After some digging, Josh discovers that this man, Ben Burton, is his father. Josh always assumed that his father abandoned them, but in reality, he died by suicide while committed to a psychiatric hospital. According to Ben's medical records, he had schizophrenia and spoke of his ability to astral project. He left a note that only read, "It ends with me."

In the first two chapters, we learned that astral projection is hereditary. Therefore, Josh must have gotten it from his father, Ben. Given the time when Ben was alive, he possibly thought the things he was seeing in the astral plane suggested a mental illness. He tried to save his son from whatever Ben thought was happening to him by ending his own life.

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What happened at the end of Insidious: The Red Door?

As he struggles to understand what he's learned about his father, Josh visits his ex-wife. Renai, unable to keep these dark family secrets, explains everything to Josh. Yes, The Bride in Black was driving his body, but all his children saw was their father trying to kill them. They all agreed that removing that horrific episode from Josh and Dalton's memories was for the best. When Foster shows his parents a photo of Dalton's drawing of the Door, they know he is in danger. Renai helps Josh go back into The Further.

Dalton, already in The Further, opens the Red Door to find The Red-Faced Demon waiting for him. The demon captures Dalton as he enters his body, leaving Chris to deal with a possessed Dalton.

Once again, Dalton is trapped and needs his dad to help him escape. They both get out of the demon's lair, but Josh has to hold the Red Door closed with the demon ferociously trying to get Dalton. At this point, Josh realizes he must keep this door closed. He is ready to sacrifice himself to let Dalton escape.

Once Dalton returns to his physical body, he smothers his Red Door drawing in black paint. This closes the door, allowing Josh to walk away. Even though Josh is safe from the demon, he is still lost in The Further until Ben appears with a lantern so that Josh can find his way back home.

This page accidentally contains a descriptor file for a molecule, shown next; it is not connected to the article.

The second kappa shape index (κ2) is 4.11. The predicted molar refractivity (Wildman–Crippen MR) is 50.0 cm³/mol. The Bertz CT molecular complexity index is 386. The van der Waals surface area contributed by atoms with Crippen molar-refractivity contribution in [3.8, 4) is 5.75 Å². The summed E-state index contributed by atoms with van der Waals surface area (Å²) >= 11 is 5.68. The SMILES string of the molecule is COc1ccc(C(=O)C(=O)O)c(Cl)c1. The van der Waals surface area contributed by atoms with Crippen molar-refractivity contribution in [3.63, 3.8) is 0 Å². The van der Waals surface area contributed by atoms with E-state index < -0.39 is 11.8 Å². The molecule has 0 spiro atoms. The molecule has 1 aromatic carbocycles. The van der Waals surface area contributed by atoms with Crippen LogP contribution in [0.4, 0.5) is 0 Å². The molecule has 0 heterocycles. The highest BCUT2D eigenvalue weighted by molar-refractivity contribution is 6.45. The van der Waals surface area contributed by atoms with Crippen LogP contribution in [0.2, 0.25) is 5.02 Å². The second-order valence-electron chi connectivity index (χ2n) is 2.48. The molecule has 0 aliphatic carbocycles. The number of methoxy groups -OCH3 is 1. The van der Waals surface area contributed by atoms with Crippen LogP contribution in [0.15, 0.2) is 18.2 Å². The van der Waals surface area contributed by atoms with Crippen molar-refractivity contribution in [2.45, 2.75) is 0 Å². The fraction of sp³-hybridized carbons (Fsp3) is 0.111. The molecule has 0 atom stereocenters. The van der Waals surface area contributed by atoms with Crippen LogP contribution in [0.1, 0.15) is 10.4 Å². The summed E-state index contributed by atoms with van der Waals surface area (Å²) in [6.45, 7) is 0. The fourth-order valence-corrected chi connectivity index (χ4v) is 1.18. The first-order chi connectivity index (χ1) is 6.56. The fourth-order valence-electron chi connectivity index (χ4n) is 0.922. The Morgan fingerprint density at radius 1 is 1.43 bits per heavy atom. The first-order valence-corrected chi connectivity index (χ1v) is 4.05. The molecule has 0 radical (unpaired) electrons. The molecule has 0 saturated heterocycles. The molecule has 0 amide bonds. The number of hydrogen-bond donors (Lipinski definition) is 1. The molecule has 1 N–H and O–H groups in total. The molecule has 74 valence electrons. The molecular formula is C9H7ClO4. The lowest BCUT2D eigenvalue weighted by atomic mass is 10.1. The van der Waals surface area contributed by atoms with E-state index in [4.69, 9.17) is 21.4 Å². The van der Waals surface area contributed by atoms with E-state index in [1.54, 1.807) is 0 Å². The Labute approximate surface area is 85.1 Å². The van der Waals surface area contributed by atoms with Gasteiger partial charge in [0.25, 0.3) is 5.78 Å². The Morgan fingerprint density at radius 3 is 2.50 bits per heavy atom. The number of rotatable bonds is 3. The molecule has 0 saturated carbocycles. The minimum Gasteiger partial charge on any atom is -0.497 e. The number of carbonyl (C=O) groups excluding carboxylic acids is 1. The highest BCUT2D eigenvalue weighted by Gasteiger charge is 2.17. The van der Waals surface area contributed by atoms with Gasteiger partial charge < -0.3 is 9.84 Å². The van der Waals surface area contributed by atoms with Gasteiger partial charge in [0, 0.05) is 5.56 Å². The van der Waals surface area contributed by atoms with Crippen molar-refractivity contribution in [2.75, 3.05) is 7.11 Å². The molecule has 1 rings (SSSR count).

What does the end of Insidious: The Red Door mean?

One prominent theme in this chapter is the fractured relationship between father and son: both Josh and Dalton, and Ben and Josh. Ben made the ultimate sacrifice, thinking it would save his son from what he found to be a curse. Similarly, Josh was also ready to give his life to ensure his son's safety.

Despite years of resentment and misunderstanding, Josh and Dalton work together to defeat the demon. Now that most of their memories have been restored, they should be able to work through all of their issues productively. There may be hope for them yet.

When Ben appears to Josh in The Further, Josh now realizes that Ben just wanted to protect him. Ben disappears shortly after giving Josh the lantern. Remember, tortured souls inhabit The Further. Now that he has reconnected with Josh and helped him, his original mission is accomplished. He has helped to protect his son, and now his soul can rest. For his part, Josh can let go of his own resentment towards his father. 

Are The Lamberts really safe?